AAC Aptitude Score

Discussion in 'Aviation' started by undecided, Mar 17, 2009.

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  1. Hello All,

    Can anyone clarify the required aptitude score for the AAC? It use to be 80/180 and I wondered if it’s still the same. Also, how reliant are the AAC on the aptitude score for selecting pilots?

    I've just completed the AOSB main bored and wondered what my chances are of getting a place in the AAC. I took the aptitude test a few years ago for the RAF and only scored 109/180.

    Do the majority of AAC officer have highly competitive scores such as 120/140? If this is the case then I'd have to do bloody well at grading.

    Any info/advice would be much appreciated.

  2. Was it that uninteresting? Really? Maybe this isn't the job for you, young man :twisted:

    As far as the aptitude score goes, it's one of those moveable goalposts Flashy is so keen on. Judging by the quality we've had recently I reckon the score must be about 3 now :lol:
  3. lol only just noticed that........no it was really fun and exciting.....
  4. Couldn't comment on the AAC side of things, but the RAF minimum of 113 is hardly upheld. It's a very competitive score, and the OASC is regularly turning away people with scores of more than 120. If you don't get what you need for pilot the please a career in NC Aircrew, that's where we need people!!!
  5. I imagine it all depends on timing really. I know that they were taking people with a score of 80, but depending on the ITT and manning figures I imagine it varies quite a bit. The RAF pass mark is 113 I believe, but generally they look for people with a score of 130+ because they have such a large amount of applicants and the training system is a bit bottlenecked at the minute. Who can blame them? If you had your pick, would you want a pilot who had just scraped by, or one who had comfortably passed?

    I was under the impression that the AAC rely a lot on the aptitude tests as well as grading results, and not one or the other.
  6. Undecided, I think the best advice would be to give it a go and ensure you try your very best. If you fail then you can walk away knowing you gave it your all and it just wasnt meant to be.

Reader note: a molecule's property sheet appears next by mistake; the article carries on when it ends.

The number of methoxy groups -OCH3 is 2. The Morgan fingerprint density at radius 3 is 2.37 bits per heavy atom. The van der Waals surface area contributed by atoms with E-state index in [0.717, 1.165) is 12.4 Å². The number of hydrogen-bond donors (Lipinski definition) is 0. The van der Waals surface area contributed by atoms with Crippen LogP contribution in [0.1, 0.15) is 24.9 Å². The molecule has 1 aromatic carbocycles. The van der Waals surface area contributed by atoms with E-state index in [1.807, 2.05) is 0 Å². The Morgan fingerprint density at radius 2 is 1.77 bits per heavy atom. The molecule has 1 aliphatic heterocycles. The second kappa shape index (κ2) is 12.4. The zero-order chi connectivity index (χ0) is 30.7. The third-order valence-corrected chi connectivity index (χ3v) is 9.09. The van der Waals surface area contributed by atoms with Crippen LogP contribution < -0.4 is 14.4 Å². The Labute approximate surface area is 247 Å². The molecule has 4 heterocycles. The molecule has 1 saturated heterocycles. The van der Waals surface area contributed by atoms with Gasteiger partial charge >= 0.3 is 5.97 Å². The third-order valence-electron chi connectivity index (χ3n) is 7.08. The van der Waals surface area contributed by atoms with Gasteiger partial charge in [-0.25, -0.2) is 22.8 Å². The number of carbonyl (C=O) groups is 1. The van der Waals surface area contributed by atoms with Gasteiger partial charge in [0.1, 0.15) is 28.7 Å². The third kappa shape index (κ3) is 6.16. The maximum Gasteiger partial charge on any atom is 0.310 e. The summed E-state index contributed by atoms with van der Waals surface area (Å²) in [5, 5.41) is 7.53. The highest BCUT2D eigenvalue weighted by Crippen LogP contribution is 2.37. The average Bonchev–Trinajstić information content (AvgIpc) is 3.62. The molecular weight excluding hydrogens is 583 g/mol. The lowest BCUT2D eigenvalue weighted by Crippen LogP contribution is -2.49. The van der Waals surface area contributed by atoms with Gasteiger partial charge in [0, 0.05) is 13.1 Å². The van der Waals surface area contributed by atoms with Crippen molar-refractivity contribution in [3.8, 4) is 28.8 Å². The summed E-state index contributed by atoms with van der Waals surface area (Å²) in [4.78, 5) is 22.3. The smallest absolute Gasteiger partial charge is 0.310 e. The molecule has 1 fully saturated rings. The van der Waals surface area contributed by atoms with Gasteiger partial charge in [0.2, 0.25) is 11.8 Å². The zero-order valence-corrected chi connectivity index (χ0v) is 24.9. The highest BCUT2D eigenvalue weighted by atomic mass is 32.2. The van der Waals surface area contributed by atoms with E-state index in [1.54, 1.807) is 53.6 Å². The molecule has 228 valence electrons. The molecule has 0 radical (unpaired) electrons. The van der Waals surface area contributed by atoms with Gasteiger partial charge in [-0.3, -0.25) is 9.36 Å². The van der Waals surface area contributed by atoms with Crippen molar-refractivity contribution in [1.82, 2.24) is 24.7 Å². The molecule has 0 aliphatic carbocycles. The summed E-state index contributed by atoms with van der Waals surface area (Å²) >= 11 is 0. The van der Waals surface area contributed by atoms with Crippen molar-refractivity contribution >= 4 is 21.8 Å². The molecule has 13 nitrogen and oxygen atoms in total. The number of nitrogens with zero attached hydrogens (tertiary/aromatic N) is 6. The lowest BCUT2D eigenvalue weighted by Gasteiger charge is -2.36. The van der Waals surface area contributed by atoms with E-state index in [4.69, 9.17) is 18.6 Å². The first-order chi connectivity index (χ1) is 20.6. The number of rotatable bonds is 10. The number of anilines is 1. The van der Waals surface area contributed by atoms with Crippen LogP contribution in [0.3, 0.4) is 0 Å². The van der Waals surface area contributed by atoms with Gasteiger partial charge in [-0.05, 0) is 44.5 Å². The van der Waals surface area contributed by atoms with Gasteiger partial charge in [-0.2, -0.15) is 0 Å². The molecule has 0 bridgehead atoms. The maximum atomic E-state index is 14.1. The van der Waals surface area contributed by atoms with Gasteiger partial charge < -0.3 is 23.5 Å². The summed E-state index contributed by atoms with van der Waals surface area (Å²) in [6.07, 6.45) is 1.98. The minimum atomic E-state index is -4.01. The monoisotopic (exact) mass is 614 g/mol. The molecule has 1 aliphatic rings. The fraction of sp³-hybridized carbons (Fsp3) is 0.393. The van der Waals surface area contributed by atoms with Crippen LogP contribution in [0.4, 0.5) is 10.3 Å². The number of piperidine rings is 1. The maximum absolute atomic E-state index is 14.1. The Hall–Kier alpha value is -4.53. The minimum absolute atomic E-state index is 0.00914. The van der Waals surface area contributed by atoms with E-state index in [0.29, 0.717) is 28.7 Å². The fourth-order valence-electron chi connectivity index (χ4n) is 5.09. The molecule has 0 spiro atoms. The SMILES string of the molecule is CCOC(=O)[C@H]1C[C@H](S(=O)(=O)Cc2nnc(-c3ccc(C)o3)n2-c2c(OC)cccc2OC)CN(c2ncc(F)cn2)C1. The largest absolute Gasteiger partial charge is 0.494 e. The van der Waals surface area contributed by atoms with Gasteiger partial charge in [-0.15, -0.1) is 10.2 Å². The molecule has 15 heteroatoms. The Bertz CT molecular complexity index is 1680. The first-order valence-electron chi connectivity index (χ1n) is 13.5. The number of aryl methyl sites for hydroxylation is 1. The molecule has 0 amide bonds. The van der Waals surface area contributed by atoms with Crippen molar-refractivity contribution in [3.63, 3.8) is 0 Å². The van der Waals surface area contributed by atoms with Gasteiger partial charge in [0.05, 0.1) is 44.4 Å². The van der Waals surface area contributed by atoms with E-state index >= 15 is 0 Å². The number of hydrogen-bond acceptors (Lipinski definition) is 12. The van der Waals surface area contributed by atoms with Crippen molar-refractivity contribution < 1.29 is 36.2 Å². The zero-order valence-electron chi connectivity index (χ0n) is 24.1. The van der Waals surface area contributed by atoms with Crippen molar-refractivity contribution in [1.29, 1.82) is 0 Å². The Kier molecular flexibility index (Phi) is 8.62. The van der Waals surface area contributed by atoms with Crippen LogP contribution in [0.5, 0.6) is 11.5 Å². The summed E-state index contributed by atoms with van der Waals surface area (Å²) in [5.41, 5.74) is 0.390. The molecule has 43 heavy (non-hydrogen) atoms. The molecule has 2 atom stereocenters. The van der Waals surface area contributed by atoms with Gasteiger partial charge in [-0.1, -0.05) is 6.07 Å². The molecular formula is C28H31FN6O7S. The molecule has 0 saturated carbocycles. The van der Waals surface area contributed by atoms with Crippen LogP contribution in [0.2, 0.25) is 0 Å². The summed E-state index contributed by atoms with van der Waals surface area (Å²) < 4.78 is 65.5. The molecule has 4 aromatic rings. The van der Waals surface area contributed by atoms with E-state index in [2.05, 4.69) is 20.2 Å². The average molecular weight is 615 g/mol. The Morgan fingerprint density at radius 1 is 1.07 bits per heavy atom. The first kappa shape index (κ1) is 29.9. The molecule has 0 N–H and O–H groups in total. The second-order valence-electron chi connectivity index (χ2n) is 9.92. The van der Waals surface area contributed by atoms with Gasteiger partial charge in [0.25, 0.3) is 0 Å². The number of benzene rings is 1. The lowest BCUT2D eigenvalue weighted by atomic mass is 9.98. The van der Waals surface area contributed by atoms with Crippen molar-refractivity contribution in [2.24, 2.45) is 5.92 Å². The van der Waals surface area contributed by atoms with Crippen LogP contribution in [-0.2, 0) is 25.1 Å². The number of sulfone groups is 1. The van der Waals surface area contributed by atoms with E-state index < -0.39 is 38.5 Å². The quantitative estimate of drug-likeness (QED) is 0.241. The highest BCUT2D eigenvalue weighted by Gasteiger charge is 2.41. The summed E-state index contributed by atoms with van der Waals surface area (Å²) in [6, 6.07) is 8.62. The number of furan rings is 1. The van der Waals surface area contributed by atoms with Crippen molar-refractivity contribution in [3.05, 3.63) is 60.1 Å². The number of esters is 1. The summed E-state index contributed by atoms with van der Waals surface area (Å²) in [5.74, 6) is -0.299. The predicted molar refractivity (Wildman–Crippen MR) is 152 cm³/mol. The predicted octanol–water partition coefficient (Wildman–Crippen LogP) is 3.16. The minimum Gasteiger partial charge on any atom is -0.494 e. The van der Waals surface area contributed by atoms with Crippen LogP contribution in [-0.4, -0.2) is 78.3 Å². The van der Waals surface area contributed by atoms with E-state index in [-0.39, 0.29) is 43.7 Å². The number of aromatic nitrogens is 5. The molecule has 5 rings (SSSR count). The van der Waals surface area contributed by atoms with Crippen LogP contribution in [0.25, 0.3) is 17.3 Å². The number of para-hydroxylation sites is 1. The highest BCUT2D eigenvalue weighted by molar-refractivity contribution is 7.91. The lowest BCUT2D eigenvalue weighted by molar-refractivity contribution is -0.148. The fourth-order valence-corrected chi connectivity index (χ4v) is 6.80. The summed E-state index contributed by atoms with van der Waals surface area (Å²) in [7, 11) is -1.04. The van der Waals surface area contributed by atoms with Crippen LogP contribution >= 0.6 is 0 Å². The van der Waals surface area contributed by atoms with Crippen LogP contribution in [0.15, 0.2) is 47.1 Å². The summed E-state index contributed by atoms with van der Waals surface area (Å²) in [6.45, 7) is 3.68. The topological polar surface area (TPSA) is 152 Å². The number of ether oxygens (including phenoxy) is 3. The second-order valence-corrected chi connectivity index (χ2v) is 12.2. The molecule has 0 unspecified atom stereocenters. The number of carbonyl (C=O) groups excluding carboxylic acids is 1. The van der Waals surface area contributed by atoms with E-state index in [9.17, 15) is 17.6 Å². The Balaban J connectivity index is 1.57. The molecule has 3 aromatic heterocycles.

7. The Royal Aeronautical society advise anyone wishing to become a pilot to fork out around £300 for the test at RAF Cranwell first, so presumably if you're close but without cigar you can keep going back as many times as you can find 300 stinkers until you have the magic numbers....
  8. Cheers for the comments guys. Muttley your absolutely right no harm in trying.

  9. The whole point of the aptitude test is to errr, test aptitude. Its one of those 'you've either got it or you haven't' sort of things. Not really something you can 'learn'.

    Ok, think of it like this. You blow several bundles of £300 on the test and eventually pass. What has the person learned? That they have little natural aptitude really. Do you think that they will breeze the rest of the course? Doubt it because the whole test is designed to filter out those who dont have it. All the 'paid for test' will achieve is relieving you of £300+ and possibly allowing you to flounder slightly further in to the flying course before getting chopped.

    Sounds like a fucking brilliant business plan to be honest. Is it the RAeS who actually run the mock aptitude test? If so, canny idea. :wink:
  10. I read about this in a PDF I got off the RAeS site yonks ago. Can't find it any more but then my powers of search may be impeded by beer at the moment.

    If my memory serves the document said the test happens at RAF Cranwell. Don't know if they do 'mocks' or rent out their testing facilities to civilians as well. This is what I was led to believe by the bumph though, and it was focused towards those who were going for CPLs.
  11. I cant imagine that any form of pre-aptitude testing would be beneficial. In one respect, it may be useful for a candidate to see if they are up to it or not. But, thats what the whole military process is there for and its free too. I can't see much use for the civilian side either because as far as I'm aware, the aptitude testing requirement for CPL is a darn sight lower than the military test. The military test is designed to 'tier' candidates from fast jet, helis all the way down to Fat Albert pilots - Army, Navy and CrabAir. Just sounds like another way of fleecing a bag of money off someone who wants to live the dream.
  12. Maybe civilian flying schools/operators accept best-effort scores

    Edited for inebriation. :compress:
  13. The aptitude tests test for innate, not learned knowledge and unless you were to practice them everyday you'd not have any advantage over them at all. (Take this from someone who has sat them, and passed them twice.) There are some tests you just cannot prepare for.

    Instead, concentrate on the things you can change. Fitness, knowledge, interview techniques, etc.

    Also, they frequently change the tests and add new ones in. I was part of a testing group for a new aptitude test and it was pretty nails. There's no preparing for that bastard.